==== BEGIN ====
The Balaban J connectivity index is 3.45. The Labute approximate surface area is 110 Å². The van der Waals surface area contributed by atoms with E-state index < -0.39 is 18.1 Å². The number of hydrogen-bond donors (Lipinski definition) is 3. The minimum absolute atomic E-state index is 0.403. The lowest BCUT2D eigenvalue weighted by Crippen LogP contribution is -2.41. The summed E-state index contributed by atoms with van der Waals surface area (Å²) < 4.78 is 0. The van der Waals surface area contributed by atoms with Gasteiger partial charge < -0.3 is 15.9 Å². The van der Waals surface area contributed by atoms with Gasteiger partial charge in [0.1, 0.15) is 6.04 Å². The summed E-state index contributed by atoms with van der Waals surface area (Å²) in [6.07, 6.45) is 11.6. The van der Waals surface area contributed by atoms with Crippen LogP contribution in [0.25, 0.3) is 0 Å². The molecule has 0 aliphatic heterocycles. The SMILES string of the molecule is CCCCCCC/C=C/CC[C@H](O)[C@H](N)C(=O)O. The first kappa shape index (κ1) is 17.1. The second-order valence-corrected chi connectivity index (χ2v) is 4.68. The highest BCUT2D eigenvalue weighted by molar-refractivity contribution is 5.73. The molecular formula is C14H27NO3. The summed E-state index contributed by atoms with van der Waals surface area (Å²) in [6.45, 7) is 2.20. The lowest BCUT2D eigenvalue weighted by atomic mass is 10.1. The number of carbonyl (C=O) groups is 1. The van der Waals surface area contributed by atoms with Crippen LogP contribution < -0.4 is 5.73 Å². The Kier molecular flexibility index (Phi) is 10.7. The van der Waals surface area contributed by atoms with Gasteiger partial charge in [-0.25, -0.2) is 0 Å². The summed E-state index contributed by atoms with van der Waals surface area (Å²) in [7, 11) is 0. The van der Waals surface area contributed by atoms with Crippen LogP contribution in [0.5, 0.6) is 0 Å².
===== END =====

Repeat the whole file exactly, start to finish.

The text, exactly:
The Balaban J connectivity index is 3.45. The Labute approximate surface area is 110 Å². The van der Waals surface area contributed by atoms with E-state index < -0.39 is 18.1 Å². The number of hydrogen-bond donors (Lipinski definition) is 3. The minimum absolute atomic E-state index is 0.403. The lowest BCUT2D eigenvalue weighted by Crippen LogP contribution is -2.41. The summed E-state index contributed by atoms with van der Waals surface area (Å²) < 4.78 is 0. The van der Waals surface area contributed by atoms with Gasteiger partial charge < -0.3 is 15.9 Å². The van der Waals surface area contributed by atoms with Gasteiger partial charge in [0.1, 0.15) is 6.04 Å². The summed E-state index contributed by atoms with van der Waals surface area (Å²) in [6.07, 6.45) is 11.6. The van der Waals surface area contributed by atoms with Crippen LogP contribution in [0.25, 0.3) is 0 Å². The molecule has 0 aliphatic heterocycles. The SMILES string of the molecule is CCCCCCC/C=C/CC[C@H](O)[C@H](N)C(=O)O. The first kappa shape index (κ1) is 17.1. The second-order valence-corrected chi connectivity index (χ2v) is 4.68. The highest BCUT2D eigenvalue weighted by molar-refractivity contribution is 5.73. The molecular formula is C14H27NO3. The summed E-state index contributed by atoms with van der Waals surface area (Å²) in [6.45, 7) is 2.20. The lowest BCUT2D eigenvalue weighted by atomic mass is 10.1. The number of carbonyl (C=O) groups is 1. The van der Waals surface area contributed by atoms with Crippen LogP contribution < -0.4 is 5.73 Å². The Kier molecular flexibility index (Phi) is 10.7. The van der Waals surface area contributed by atoms with Gasteiger partial charge in [-0.25, -0.2) is 0 Å². The summed E-state index contributed by atoms with van der Waals surface area (Å²) in [7, 11) is 0. The van der Waals surface area contributed by atoms with Crippen LogP contribution in [0.5, 0.6) is 0 Å².